Friday, May 9, 2008

Your Competition Could Be Your Best Friend

The book "Blue Ocean Strategy" by W. Chan Kim and Renee Mauborgne describes a business mindset in which you make your competition irrelevant. It's a great book, but I would revise that a bit to say that one can make one's competition an asset. Your competition can actually help you grow and evolve.

The lowest margin business products and practices are those which are readily available elsewhere. If you model your business after a lot of similar businesses, you can expect to work very hard for low margins. How do you differentiate yourself and find your competitive advantages? That's where your competition can help. If someone else is providing a product or service better, faster, cheaper to the point that there's little business coming your way, take the hint. Focus your energy and resources elsewhere. Don't get caught up in the "who can be the cheapest" game. Visit your competition. Talk to your customers and theirs. Find out what customers are looking for that neither of you have. It may be a simple matter of packaging. Maybe people want larger quantities, or smaller. It may be a matter of quality. If you're not competitive at the low end, consider going high end, or vice versa. You may find that customers that use your product or service have other interests in common that you can take advantage of through your product and service mix.

Be agile and be attentive. Don't get married to a specific mix or model, or as radio talk show host Bruce Williams used to say "Don't fall in love with something that can't love you back."

Another key aspect to product and service mix development is to always do the math. Don't just look at percentages of return, look at hourly rate of return. If you're making a 300% markup, but it only amounts to $6/hour, you're not doing yourself any favors. Your time, your energy, your resources are better spent elsewhere. Sometimes raising prices to reduce sales in a particular category is a good alternative to dropping it altogether. If your customers want to pay a slight premium for the convenience of picking up a dozen widgets while they're at your store as opposed to making another trip to another store, that's fine. But if you know you're not going to make your fortune in high volume widget sales, don't focus on it.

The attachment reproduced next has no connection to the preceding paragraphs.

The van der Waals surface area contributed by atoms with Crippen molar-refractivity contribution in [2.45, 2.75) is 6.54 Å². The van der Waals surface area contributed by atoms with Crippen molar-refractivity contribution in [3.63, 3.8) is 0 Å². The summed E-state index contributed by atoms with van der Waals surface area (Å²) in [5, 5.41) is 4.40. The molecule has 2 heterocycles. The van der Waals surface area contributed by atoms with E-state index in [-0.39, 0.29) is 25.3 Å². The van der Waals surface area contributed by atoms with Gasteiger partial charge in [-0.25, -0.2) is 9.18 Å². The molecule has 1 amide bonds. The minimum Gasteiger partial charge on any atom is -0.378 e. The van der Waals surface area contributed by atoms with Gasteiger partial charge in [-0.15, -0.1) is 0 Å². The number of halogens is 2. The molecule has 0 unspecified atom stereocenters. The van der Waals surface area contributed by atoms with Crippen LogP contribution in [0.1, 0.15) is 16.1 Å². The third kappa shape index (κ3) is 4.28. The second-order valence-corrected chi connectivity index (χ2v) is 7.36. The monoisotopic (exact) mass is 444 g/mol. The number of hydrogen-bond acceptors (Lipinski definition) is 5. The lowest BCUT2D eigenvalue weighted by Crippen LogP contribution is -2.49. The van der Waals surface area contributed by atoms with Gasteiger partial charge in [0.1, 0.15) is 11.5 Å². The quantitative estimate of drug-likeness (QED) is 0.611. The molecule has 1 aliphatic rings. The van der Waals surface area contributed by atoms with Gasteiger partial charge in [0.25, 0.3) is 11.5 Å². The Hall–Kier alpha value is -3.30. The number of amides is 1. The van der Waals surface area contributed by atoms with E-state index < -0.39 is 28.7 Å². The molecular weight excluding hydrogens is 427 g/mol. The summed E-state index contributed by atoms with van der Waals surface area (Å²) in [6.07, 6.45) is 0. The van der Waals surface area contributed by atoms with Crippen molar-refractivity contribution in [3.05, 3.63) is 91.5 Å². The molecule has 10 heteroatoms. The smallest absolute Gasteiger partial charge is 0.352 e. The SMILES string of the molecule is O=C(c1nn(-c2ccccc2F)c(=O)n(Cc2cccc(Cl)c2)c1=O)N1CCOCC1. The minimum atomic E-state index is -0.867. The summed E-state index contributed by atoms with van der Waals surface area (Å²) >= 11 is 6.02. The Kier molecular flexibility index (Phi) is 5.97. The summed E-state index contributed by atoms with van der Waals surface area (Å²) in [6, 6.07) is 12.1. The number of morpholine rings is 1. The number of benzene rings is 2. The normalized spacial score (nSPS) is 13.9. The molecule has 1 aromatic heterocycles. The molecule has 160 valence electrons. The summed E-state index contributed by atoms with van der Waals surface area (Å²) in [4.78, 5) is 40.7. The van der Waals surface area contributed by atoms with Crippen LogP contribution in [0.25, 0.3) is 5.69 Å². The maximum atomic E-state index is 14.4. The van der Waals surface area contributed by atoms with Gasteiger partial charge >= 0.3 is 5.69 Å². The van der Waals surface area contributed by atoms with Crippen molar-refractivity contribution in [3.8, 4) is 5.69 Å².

Your competition can help you customize your product mix and make you unique. They do so by pointing out the areas you should avoid. Let the other guy work for minimum wage while you come up with new ideas, new products and new twists on old products.

You may be able to take advantage of new technologies to do so. For example Verizon now offers a plug-in device for your laptop that allows you to access the internet from anywhere. How can you use that? Well, if you're a real estate agent, for example , you can make house calls. You can search the MLS with your client at their home or office for their convenience. If you use free online apps, like those offered by Google, you can even schedule showings, appointments, closings and access all the files you need from someone else's kitchen table.

The up and coming Trader Joe's did not achieve success by trying to "Out Walmart" Walmart. They kept the idea of bulk purchasing, efficient distribution and low prices, but went for an entirely different product mix. They offer brands and varieties you can't get at Walmart. They recognized the fact that even Walmart can't offer everything, so why not focus on the things they're not interested in? They take pride in being different and have developed a kind of cult following. They can't open stores fast enough to keep up with demand.

You can also create "one-stop shopping" through your unique network. Always keep information on your trusted business associates handy. The more time and effort you can save your customers, the more you will be appreciated, remembered and recommended. One thing your competition doesn't have is you. You establish these relationships based on your parameters.

It's not necessary to talk down your competition. What you think of them doesn't matter. Let your customers and prospects do the talking. They'll tell you what they like and what they don't. Don't get defensive or offensive for that matter. Get pro-active. Focus on the customer. Solve their problems. No matter what industry you're in, if you're in business, solving problems and fulfilling needs is your job. Butting heads with other problem solvers is a waste of everyone's time.

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